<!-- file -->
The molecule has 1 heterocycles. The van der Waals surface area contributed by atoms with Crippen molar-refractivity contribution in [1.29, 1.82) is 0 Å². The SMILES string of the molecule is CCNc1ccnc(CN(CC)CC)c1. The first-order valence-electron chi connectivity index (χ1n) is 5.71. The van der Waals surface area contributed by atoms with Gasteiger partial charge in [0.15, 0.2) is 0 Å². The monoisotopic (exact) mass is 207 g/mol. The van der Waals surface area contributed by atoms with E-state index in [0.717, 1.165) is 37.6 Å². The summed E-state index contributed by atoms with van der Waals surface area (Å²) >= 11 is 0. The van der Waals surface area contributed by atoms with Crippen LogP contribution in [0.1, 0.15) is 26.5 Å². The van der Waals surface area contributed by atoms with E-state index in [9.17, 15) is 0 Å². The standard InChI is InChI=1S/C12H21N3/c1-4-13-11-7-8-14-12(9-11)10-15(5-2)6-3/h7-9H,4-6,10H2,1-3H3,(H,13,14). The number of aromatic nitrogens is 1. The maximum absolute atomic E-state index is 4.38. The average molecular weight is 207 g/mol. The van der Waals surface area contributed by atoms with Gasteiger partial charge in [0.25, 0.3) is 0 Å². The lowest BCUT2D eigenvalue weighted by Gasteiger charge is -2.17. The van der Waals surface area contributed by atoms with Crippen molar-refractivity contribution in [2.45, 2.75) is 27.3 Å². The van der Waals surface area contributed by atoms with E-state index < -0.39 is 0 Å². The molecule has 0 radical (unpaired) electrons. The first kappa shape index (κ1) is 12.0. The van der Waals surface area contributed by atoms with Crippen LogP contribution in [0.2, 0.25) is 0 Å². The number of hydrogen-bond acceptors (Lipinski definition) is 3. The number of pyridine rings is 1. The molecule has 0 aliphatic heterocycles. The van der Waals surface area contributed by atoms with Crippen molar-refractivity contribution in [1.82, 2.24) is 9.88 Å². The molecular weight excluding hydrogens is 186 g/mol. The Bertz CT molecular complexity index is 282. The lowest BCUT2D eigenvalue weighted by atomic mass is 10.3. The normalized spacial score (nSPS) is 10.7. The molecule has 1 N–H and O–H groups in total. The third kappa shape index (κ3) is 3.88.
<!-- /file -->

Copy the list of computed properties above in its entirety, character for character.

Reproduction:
The molecule has 1 heterocycles. The van der Waals surface area contributed by atoms with Crippen molar-refractivity contribution in [1.29, 1.82) is 0 Å². The SMILES string of the molecule is CCNc1ccnc(CN(CC)CC)c1. The first-order valence-electron chi connectivity index (χ1n) is 5.71. The van der Waals surface area contributed by atoms with Gasteiger partial charge in [0.15, 0.2) is 0 Å². The monoisotopic (exact) mass is 207 g/mol. The van der Waals surface area contributed by atoms with E-state index in [0.717, 1.165) is 37.6 Å². The summed E-state index contributed by atoms with van der Waals surface area (Å²) >= 11 is 0. The van der Waals surface area contributed by atoms with Crippen LogP contribution in [0.1, 0.15) is 26.5 Å². The van der Waals surface area contributed by atoms with E-state index in [9.17, 15) is 0 Å². The standard InChI is InChI=1S/C12H21N3/c1-4-13-11-7-8-14-12(9-11)10-15(5-2)6-3/h7-9H,4-6,10H2,1-3H3,(H,13,14). The number of aromatic nitrogens is 1. The maximum absolute atomic E-state index is 4.38. The average molecular weight is 207 g/mol. The van der Waals surface area contributed by atoms with Gasteiger partial charge in [0.25, 0.3) is 0 Å². The lowest BCUT2D eigenvalue weighted by Gasteiger charge is -2.17. The van der Waals surface area contributed by atoms with Crippen molar-refractivity contribution in [2.45, 2.75) is 27.3 Å². The van der Waals surface area contributed by atoms with E-state index < -0.39 is 0 Å². The molecule has 0 radical (unpaired) electrons. The first kappa shape index (κ1) is 12.0. The van der Waals surface area contributed by atoms with Crippen LogP contribution in [0.2, 0.25) is 0 Å². The number of hydrogen-bond acceptors (Lipinski definition) is 3. The number of pyridine rings is 1. The molecule has 0 aliphatic heterocycles. The van der Waals surface area contributed by atoms with Crippen molar-refractivity contribution in [1.82, 2.24) is 9.88 Å². The molecular weight excluding hydrogens is 186 g/mol. The Bertz CT molecular complexity index is 282. The lowest BCUT2D eigenvalue weighted by atomic mass is 10.3. The normalized spacial score (nSPS) is 10.7. The molecule has 1 N–H and O–H groups in total. The third kappa shape index (κ3) is 3.88.